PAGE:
Fear of Snakes
Fear Of Snakes
The fear of snakes is one of the most rational fears known to man
The Concise Oxford Dictionary defines "fear" as: A painful emotion caused by impending danger or evil.
Being fearful of something that has the potential to harm us is quite normal. Being afraid of snakes is perfectly natural and signifies a healthy respect towards the snake.
Typically, people fear snakes for their venom, and the possibility that their lives may be in danger. Despite their fear most people are quite happy to read and learn about them.
A typical ophidiophobic however, fears the very thought of snakes, cannot watch them on television, nor even look at a picture of one. This is an "irrational" fear which can lead to panic attacks and even severe disability.
The origin of the word ophidiophobia is Greek. "ophis" refers to serpents, or snakes, and "phobia" meaning fear.
Symptoms of ophidiophobia may include heart palpitations, difficulty in breathing, and seizures.
There are two theories as to why most people fear snakes. Some scientists believe that the fear may be evolutionary, whilst others believe that fear is learned rather than innate.
We will look at both of these theories......You decide
We already know that reptiles ruled the earth long before the first mammal appeared some 100 million years ago. From that it is safe to assume that early mammals would have featured quite highly as prey species (as they are today).
Scientists believe that this signified the start of an evolutionary arms race between predator (snakes), and prey (mammals).
This predator-prey relationship would have triggered various radical changes within both camps in order to ensure the survival of the species.
To avoid being eaten, mammals would have had to develop ways to both avoid and detect snakes before they could strike.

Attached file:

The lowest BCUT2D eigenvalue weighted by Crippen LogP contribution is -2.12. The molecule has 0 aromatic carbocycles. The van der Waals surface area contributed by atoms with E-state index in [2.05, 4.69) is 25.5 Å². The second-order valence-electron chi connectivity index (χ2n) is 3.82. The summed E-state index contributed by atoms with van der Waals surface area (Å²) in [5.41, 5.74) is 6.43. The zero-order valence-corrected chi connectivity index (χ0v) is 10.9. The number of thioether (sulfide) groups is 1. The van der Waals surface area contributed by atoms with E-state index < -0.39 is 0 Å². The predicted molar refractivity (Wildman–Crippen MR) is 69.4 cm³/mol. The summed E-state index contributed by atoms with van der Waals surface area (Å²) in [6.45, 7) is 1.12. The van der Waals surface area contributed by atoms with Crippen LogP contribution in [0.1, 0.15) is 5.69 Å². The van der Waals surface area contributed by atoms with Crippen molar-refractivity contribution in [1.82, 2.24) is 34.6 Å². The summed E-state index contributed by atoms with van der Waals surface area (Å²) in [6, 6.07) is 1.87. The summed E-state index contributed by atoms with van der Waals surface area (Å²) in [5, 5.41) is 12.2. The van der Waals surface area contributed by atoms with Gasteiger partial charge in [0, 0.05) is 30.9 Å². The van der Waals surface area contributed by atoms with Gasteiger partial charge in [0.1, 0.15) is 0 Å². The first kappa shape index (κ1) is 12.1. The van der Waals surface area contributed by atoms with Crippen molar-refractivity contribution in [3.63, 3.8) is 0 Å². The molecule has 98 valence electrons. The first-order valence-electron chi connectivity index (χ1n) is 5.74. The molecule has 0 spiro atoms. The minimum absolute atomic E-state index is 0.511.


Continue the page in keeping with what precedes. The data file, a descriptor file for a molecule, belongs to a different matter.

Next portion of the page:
Forward facing eyes helps with depth perception. Scientist refer to this as "orbital convergence".
The ability to see in colour would have also assisted early mammals in detecting would-be predators. The ability to detect predators would be an advantage to survive and in turn reproduce. It makes sense that the primates able to detect snakes would be more likely to pass on their genes.
Humans are descended from those primates and therefore our instinctual fear of snakes can be traced back to those early primates.
It is a known fact that unfamiliarity causes apprehension, and inadvertedly, fear. Children are taught to fear snakes from an early age. Children are exposed to this fear long before they can walk, let alone understand the rationality of the fear.
Legends, myths, cultural beliefs, religeous doctrines, and parental beliefs all contribute to a child's psychological make-up.
We are taught to fear all that is unknown to us.
Unless we make a concerted effort, as adults, to question and understand that which we were taught to fear, then those childhood fears remain with us for our entire lives.
The media, cinema, as well as literature, are all powerful tools used to shape our belief system. A fine example of this is Peter Benchleys' best selling novel "Jaws" and how that changed our perception of sharks.
Fear of snakes can also occur from a personal or traumatic experience with a snake.
Can ophidiophobia be treated?
Absolutely. The most common treatment for this is based on cognitive-behavioural therapy techniques.
How can we overcome our fear of snakes?
The answer is simple.....
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